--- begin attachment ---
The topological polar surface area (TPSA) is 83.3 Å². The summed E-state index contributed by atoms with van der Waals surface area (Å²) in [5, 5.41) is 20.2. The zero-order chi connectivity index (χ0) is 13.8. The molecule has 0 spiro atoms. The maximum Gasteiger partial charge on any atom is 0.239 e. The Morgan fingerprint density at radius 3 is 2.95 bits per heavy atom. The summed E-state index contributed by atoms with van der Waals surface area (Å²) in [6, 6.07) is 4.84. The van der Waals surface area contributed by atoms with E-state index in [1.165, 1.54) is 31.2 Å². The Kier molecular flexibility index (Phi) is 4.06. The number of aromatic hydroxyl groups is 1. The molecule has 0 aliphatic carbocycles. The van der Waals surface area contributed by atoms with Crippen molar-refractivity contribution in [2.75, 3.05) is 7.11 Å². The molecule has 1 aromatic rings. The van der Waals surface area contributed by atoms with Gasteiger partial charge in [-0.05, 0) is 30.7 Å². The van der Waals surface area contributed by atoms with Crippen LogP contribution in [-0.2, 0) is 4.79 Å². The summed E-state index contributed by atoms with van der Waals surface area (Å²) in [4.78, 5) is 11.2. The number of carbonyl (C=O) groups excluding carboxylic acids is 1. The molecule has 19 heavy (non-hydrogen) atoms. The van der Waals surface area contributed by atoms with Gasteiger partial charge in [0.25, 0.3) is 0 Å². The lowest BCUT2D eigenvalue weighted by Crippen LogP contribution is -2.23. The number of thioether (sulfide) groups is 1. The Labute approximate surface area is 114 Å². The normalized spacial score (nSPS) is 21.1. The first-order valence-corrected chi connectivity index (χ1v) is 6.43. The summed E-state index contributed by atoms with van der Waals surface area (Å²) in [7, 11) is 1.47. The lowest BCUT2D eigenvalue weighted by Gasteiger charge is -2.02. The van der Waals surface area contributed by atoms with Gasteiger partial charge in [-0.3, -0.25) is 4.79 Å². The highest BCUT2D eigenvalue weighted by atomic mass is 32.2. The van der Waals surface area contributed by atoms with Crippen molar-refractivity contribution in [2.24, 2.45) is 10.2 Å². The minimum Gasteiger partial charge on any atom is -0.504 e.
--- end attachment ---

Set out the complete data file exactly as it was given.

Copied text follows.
The topological polar surface area (TPSA) is 83.3 Å². The summed E-state index contributed by atoms with van der Waals surface area (Å²) in [5, 5.41) is 20.2. The zero-order chi connectivity index (χ0) is 13.8. The molecule has 0 spiro atoms. The maximum Gasteiger partial charge on any atom is 0.239 e. The Morgan fingerprint density at radius 3 is 2.95 bits per heavy atom. The summed E-state index contributed by atoms with van der Waals surface area (Å²) in [6, 6.07) is 4.84. The van der Waals surface area contributed by atoms with E-state index in [1.165, 1.54) is 31.2 Å². The Kier molecular flexibility index (Phi) is 4.06. The number of aromatic hydroxyl groups is 1. The molecule has 0 aliphatic carbocycles. The van der Waals surface area contributed by atoms with Crippen molar-refractivity contribution in [2.75, 3.05) is 7.11 Å². The molecule has 1 aromatic rings. The van der Waals surface area contributed by atoms with Gasteiger partial charge in [-0.05, 0) is 30.7 Å². The van der Waals surface area contributed by atoms with Crippen LogP contribution in [-0.2, 0) is 4.79 Å². The summed E-state index contributed by atoms with van der Waals surface area (Å²) in [4.78, 5) is 11.2. The number of carbonyl (C=O) groups excluding carboxylic acids is 1. The molecule has 19 heavy (non-hydrogen) atoms. The van der Waals surface area contributed by atoms with Gasteiger partial charge in [0.25, 0.3) is 0 Å². The lowest BCUT2D eigenvalue weighted by Crippen LogP contribution is -2.23. The number of thioether (sulfide) groups is 1. The Labute approximate surface area is 114 Å². The normalized spacial score (nSPS) is 21.1. The first-order valence-corrected chi connectivity index (χ1v) is 6.43. The summed E-state index contributed by atoms with van der Waals surface area (Å²) in [7, 11) is 1.47. The lowest BCUT2D eigenvalue weighted by Gasteiger charge is -2.02. The van der Waals surface area contributed by atoms with Gasteiger partial charge in [-0.3, -0.25) is 4.79 Å². The highest BCUT2D eigenvalue weighted by atomic mass is 32.2. The van der Waals surface area contributed by atoms with Crippen molar-refractivity contribution in [2.24, 2.45) is 10.2 Å². The minimum Gasteiger partial charge on any atom is -0.504 e.